Writing in Pieces: Blogging A Narrative Novel

writing

Writing friend Tara Lazar has some interesting thoughts about the ways writers are using Twitter and similar platforms to connect with readers.  She mentions me in the first paragraph of the linked post, but I’m especially interested in the idea of tweeting, say, a novel, or the mobile novel deal she mentions that’s going on in Japan.  The interactivity (in terms of direction) of the later is probably too much for me, but serialized novels in pieces on your mobile phone sounds right up my alley.

I’ve been thinking about serializing my manuscript in this space, and I’m especially tempted because of its format.  (It’s told in pieces by various narrators).  Perhaps even more fitting would be setting up blogs for each narrating character, with a link at the end of the first post that would go to the appropriate post on the next narrator’s blog and so on.  I may have to explore this.  Meta-blog novel?

12 thoughts on “Writing in Pieces: Blogging A Narrative Novel

  1. This all sounds fascinating. I must look into Twitter at some point.

    All the best with your work. I’m blogging on creative writing subjects. Check out my blog at lawrenceez.wordpress.com

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  2. I’m intrigued. This may be what I needed to get myself motivated to write a short story / novella I’ve been pondering.

    I love the idea of meta-blogging a few different character’s point of view on a story… I wonder how it would work out?

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  3. One of the teens in my youth group is very passionate about his novel writing. He writes murder mysteries and shows a mastery of character development. His characters are typically from the Lehigh Valley and have a long history in the area. He also is fond of using real news article references and lining up important news events in his writings to make his fiction more believable.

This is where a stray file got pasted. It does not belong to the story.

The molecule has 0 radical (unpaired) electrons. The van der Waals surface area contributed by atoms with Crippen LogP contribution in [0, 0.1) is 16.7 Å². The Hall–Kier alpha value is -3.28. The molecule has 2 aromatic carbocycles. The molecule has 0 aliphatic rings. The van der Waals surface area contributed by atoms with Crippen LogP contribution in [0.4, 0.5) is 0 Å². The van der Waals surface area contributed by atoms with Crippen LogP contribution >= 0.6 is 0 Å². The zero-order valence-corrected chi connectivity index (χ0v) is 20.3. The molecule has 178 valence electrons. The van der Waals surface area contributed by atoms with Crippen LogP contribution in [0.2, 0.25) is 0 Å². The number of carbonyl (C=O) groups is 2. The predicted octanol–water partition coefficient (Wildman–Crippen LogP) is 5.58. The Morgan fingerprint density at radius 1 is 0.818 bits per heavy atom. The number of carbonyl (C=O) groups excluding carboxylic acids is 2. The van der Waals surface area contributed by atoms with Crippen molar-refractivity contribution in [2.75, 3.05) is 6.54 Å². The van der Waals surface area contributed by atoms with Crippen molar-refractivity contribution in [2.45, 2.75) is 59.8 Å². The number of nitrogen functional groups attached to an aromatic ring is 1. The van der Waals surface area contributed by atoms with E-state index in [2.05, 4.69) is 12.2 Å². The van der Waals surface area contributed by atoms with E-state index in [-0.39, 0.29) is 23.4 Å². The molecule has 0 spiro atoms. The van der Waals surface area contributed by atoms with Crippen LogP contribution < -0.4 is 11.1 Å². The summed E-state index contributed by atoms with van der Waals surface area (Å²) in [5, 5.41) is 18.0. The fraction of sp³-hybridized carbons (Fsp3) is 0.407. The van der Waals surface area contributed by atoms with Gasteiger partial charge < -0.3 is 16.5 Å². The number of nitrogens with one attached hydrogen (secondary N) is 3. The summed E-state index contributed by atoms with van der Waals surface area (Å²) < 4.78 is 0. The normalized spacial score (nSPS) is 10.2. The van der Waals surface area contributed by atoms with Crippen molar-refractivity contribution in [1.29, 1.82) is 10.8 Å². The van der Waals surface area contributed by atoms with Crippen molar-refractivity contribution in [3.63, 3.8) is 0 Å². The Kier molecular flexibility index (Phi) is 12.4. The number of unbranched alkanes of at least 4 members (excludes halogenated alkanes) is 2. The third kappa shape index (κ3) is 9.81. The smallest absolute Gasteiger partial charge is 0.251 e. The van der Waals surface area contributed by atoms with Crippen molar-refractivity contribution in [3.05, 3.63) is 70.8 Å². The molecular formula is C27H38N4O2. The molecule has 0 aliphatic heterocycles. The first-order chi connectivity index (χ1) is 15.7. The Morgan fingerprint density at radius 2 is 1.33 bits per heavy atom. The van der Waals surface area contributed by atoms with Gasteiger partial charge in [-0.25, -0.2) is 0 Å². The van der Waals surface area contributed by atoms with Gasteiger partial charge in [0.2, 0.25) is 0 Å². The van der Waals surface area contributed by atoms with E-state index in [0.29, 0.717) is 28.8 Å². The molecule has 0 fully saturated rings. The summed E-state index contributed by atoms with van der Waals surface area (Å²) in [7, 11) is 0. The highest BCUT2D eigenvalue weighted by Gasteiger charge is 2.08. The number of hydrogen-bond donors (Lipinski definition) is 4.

He hasn’t discovered Twitter yet, but he has created Facebook accounts for his characters who are “friends” with one another. His plan is to build up a traceable history of his characters on the web and to deeply integrate fiction with reality. I must say, I’m impressed.

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  4. Stella and Lawrence: nice to “meet” you. thanks for commenting.

    Nate: I think the structure of my manuscript lends very well to the meta-blogging idea. Right now, each character’s turn of narration is marked off by their name and a colon, almost like a play script. I’d written the original few drafts with the same structure as far as the multiple narrators telling various angles of the story, but I didn’t set them off so explicitly until I read “Rant” and saw that it could work and was an okay way to mess with form. Originally, I set the apart by put their names at the top of sections they were narrating, sort of like chapter titles. This got confusing, especially since there are metanarrations going on: characters recounting to the reader what other characters told them. Conrad did this a lot with his Marlow character. He wasn’t the first to using this kid of framing device (Canterbury Tales does it, for example), but he’s first one I came across as a teen. Man, I love him.